This is fixed, and missile guidance is significantly deadlier, because it can also hit stationary objects (which I find handy). The guidance routine doesn't work the way an air to air missile does. It actually waits until it has a good alignment and accelerates rapidly to hit its target, and if it misses it slows down, realigns, and tries again when it gets another good window. Like real world missiles they are proximity fused, so they only have to get close enough to go off to deliver damage.
Planet Collision Prevention
The guidance code in Alpha 1 did not look ahead for planets in its path. This meant that you could (rarely) face plant into a planet because the autopilot was trying to get to a station or jumphole on the other side. Now, autopilot knows how to avoid hitting planets!
I thought it would be a complex algorithm but it turned out to be really simple. When you get too close to a planet, if autopilot is running it will slow your ship to a stop. Then it will take the cross product of your position vector and the planet's position vector and fly towards the resulting vector (which is always orthogonal to the planet, getting you out of harm's way).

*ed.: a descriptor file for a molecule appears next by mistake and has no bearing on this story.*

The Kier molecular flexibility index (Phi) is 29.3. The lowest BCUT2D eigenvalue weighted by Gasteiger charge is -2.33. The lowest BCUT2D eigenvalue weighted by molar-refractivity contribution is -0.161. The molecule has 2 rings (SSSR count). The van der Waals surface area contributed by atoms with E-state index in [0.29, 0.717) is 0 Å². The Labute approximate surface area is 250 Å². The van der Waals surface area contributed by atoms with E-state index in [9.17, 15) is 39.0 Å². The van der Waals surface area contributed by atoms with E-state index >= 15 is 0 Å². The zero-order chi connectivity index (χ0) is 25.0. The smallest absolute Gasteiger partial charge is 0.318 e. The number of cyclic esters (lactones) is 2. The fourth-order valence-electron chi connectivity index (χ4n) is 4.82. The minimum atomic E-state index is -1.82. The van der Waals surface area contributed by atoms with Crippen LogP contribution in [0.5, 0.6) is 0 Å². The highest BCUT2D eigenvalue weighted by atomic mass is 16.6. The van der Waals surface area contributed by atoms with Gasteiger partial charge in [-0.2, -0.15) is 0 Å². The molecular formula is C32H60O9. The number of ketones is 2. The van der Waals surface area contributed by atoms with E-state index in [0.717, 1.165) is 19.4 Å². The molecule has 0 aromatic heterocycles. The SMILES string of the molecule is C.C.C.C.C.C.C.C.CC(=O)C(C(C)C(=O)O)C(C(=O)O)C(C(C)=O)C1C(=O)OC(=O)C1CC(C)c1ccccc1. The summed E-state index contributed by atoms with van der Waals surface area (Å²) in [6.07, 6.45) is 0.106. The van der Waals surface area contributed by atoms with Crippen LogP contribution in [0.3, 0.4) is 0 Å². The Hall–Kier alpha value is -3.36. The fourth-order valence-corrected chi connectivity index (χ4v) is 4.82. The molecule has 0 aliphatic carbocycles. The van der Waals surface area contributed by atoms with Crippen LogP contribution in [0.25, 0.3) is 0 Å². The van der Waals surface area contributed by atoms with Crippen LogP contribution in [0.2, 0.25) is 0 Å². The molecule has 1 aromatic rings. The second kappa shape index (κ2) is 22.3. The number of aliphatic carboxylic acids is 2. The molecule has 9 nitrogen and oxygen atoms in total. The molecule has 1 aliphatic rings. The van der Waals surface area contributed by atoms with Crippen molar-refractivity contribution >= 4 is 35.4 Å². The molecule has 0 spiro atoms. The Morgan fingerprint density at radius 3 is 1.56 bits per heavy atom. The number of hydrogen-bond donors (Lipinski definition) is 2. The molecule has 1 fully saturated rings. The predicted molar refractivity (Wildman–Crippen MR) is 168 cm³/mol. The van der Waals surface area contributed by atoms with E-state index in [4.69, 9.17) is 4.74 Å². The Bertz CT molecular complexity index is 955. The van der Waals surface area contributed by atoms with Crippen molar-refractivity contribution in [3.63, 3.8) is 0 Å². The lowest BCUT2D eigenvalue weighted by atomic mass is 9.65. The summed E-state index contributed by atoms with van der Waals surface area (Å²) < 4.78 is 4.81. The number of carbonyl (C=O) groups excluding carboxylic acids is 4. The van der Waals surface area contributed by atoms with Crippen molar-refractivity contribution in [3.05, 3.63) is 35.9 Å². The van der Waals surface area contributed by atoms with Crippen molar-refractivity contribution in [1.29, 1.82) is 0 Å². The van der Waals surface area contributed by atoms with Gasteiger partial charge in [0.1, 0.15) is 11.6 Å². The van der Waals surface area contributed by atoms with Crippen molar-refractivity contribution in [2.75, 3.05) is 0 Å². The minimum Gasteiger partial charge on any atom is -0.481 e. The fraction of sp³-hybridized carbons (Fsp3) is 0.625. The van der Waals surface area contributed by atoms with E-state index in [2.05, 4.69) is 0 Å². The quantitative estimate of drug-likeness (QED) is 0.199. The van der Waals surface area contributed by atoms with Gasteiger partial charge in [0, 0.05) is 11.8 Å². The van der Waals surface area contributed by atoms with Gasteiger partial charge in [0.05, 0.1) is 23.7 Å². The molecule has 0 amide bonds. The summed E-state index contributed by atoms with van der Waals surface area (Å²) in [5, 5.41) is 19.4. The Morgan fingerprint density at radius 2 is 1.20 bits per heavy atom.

Once you are a sufficient distance from the planet, the original autopilot code resumes and you continue your journey.
Trade Standings Modifications
Keeping with my philosophy of giving players a hard time, trading now causes small standings changes. When you trade, you get a small standings increase with the faction you are trading with, but you also get a small standings hit to their enemies. This means that your trade habits now affect your faction standings.
The idea is that actions have consequences, and trading with a faction on a regular basis is going to make their enemies start to dislike, and eventually shoot you. The standings changes are microscopic compared to the changes you get from combat, but they'll add up over time especially if you have a fleet of trade ships.